23 February, 2021 - 2:40 pm

      <blockquote><em><a href="#614613">In reply to jjonas51:</a></em></blockquote><p>Google has something called "AMP" (Accelerated Mobile Pages) where some pages are rendered in a simplified format and by Google, so you wouldn't go-through to their actual site. This is about the only reasonable thing I could understand to complain about.</p><p><br></p><p>But on a desktop browser, any link I click on Google News always takes me through-to the website for the linked headline.</p><p><br></p><p>So… I still find this issue to have blown-up way-more than I think it ever should have. Just simply say "Google News must only provide a headline and nothing else, and every click must go-through to the website whose headline is being linked to" and be done</p>

  • jimchamplin

    Premium Member
    22 February, 2021 - 5:33 pm

    <p>This is one of the single biggest threats to a free internet that exists. If it’s enshrined in law that one can put a price on a link, then expect Balkanization of the whole damn thing. </p><p><br></p><p>I’m not saying that the producers don’t deserve to be paid, but this is the wrong solution. </p>

  • JH_Radio

    Premium Member
    22 February, 2021 - 6:22 pm

    <p>Hmmm. s why Europe and not the US?</p>

  • wright_is

    Premium Member
    23 February, 2021 - 1:02 am

    <p>Oh, brother! No.</p><p>What Google and Facebook is doing is wrong, but the solution in Australia is also not the solution. This is a case where both sides need to lose…</p>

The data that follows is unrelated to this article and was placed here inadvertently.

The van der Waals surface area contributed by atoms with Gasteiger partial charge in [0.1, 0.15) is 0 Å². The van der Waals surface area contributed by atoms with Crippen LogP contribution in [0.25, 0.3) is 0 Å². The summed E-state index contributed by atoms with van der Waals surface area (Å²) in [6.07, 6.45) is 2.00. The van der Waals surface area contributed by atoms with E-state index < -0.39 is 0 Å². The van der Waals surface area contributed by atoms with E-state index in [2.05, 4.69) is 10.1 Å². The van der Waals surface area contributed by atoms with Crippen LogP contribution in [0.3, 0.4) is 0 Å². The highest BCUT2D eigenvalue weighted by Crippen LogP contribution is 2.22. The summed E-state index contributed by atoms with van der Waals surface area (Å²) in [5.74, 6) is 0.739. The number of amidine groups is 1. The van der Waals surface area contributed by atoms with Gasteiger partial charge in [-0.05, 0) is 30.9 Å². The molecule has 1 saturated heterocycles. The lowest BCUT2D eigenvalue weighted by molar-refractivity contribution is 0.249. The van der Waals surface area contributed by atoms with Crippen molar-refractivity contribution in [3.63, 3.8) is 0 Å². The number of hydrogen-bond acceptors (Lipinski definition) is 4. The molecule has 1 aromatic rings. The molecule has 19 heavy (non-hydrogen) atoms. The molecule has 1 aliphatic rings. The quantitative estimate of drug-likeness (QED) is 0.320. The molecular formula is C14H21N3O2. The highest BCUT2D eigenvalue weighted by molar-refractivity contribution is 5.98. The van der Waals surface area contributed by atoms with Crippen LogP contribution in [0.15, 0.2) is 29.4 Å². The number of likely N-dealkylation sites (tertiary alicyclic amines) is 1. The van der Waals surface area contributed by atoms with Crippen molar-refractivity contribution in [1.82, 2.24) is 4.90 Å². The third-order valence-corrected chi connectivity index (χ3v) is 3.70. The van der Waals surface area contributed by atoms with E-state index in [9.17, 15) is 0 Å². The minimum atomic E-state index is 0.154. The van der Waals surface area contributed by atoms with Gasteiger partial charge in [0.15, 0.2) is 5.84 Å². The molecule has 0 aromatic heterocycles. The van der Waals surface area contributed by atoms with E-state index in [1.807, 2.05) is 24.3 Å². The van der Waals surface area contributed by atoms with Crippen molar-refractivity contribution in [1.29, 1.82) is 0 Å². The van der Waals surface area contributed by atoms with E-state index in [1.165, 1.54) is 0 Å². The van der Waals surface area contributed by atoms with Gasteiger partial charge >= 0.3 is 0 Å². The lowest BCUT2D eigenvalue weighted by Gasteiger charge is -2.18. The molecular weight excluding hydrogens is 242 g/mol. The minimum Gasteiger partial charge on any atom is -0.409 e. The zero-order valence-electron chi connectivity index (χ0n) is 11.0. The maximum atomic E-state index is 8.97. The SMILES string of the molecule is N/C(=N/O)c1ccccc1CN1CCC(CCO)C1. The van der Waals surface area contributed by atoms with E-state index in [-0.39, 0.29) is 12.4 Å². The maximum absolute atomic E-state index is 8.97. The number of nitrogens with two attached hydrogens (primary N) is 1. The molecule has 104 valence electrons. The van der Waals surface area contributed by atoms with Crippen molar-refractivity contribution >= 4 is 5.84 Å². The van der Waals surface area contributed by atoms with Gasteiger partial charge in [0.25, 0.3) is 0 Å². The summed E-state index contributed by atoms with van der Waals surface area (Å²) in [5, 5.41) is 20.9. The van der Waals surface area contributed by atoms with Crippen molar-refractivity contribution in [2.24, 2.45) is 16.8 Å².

• nbplopes

    24 February, 2021 - 8:26 am

    <blockquote><em><a href="#614643">In reply to Pungkuss:</a></em></blockquote><p><br></p><p>If you think businesses have a the free choice of to be or not to be in Google search, you must live in the la la land. Furthermore being in Google Search does not automatically translate into being in any other of their products such as Google News or music lyrics. Which seams to be the source of contention.</p><p><br></p><p>So the same polítitians that approved this law as are investigating Murdoch. Which just reinforces this decision.</p>

  • navarac

    24 February, 2021 - 4:00 pm

    <p>All the comments re-Google are missing the point as Google have signed up to pay up. It's FACEBOOK that withdrew its services, and hooray for that!</p>

    • Paul Thurrott

      Premium Member
      25 February, 2021 - 8:26 am

      Facebook agreed to pay as well. Also, the law passed.